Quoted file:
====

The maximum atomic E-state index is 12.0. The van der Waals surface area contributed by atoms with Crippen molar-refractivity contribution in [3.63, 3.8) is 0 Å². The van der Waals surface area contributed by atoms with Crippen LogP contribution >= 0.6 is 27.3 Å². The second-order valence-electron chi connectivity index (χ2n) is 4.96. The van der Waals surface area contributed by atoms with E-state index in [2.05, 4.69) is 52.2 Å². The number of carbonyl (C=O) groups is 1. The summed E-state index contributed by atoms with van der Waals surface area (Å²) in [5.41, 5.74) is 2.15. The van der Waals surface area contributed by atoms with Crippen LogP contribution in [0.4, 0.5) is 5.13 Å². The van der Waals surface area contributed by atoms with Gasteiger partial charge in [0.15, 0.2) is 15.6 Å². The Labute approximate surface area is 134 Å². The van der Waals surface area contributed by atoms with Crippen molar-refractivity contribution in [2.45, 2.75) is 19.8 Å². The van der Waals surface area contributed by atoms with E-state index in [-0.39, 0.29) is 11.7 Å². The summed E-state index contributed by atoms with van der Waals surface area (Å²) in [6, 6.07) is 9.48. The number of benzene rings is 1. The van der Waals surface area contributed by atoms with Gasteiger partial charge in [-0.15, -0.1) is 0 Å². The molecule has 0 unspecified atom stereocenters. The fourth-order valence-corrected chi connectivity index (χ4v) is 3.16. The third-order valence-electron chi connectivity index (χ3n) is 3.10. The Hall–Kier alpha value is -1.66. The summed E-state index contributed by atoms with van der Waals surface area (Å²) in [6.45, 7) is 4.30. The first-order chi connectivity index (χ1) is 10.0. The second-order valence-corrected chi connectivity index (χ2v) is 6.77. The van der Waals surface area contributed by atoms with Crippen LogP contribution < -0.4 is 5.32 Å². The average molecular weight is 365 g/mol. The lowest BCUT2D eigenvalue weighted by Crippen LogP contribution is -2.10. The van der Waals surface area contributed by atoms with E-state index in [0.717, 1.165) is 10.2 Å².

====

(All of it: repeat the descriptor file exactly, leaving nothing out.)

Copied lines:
The maximum atomic E-state index is 12.0. The van der Waals surface area contributed by atoms with Crippen molar-refractivity contribution in [3.63, 3.8) is 0 Å². The van der Waals surface area contributed by atoms with Crippen LogP contribution >= 0.6 is 27.3 Å². The second-order valence-electron chi connectivity index (χ2n) is 4.96. The van der Waals surface area contributed by atoms with E-state index in [2.05, 4.69) is 52.2 Å². The number of carbonyl (C=O) groups is 1. The summed E-state index contributed by atoms with van der Waals surface area (Å²) in [5.41, 5.74) is 2.15. The van der Waals surface area contributed by atoms with Crippen LogP contribution in [0.4, 0.5) is 5.13 Å². The van der Waals surface area contributed by atoms with Gasteiger partial charge in [0.15, 0.2) is 15.6 Å². The Labute approximate surface area is 134 Å². The van der Waals surface area contributed by atoms with Crippen molar-refractivity contribution in [2.45, 2.75) is 19.8 Å². The van der Waals surface area contributed by atoms with E-state index in [-0.39, 0.29) is 11.7 Å². The summed E-state index contributed by atoms with van der Waals surface area (Å²) in [6, 6.07) is 9.48. The number of benzene rings is 1. The van der Waals surface area contributed by atoms with Gasteiger partial charge in [-0.15, -0.1) is 0 Å². The molecule has 0 unspecified atom stereocenters. The fourth-order valence-corrected chi connectivity index (χ4v) is 3.16. The third-order valence-electron chi connectivity index (χ3n) is 3.10. The Hall–Kier alpha value is -1.66. The summed E-state index contributed by atoms with van der Waals surface area (Å²) in [6.45, 7) is 4.30. The first-order chi connectivity index (χ1) is 10.0. The second-order valence-corrected chi connectivity index (χ2v) is 6.77. The van der Waals surface area contributed by atoms with Crippen LogP contribution < -0.4 is 5.32 Å². The average molecular weight is 365 g/mol. The lowest BCUT2D eigenvalue weighted by Crippen LogP contribution is -2.10. The van der Waals surface area contributed by atoms with E-state index in [0.717, 1.165) is 10.2 Å².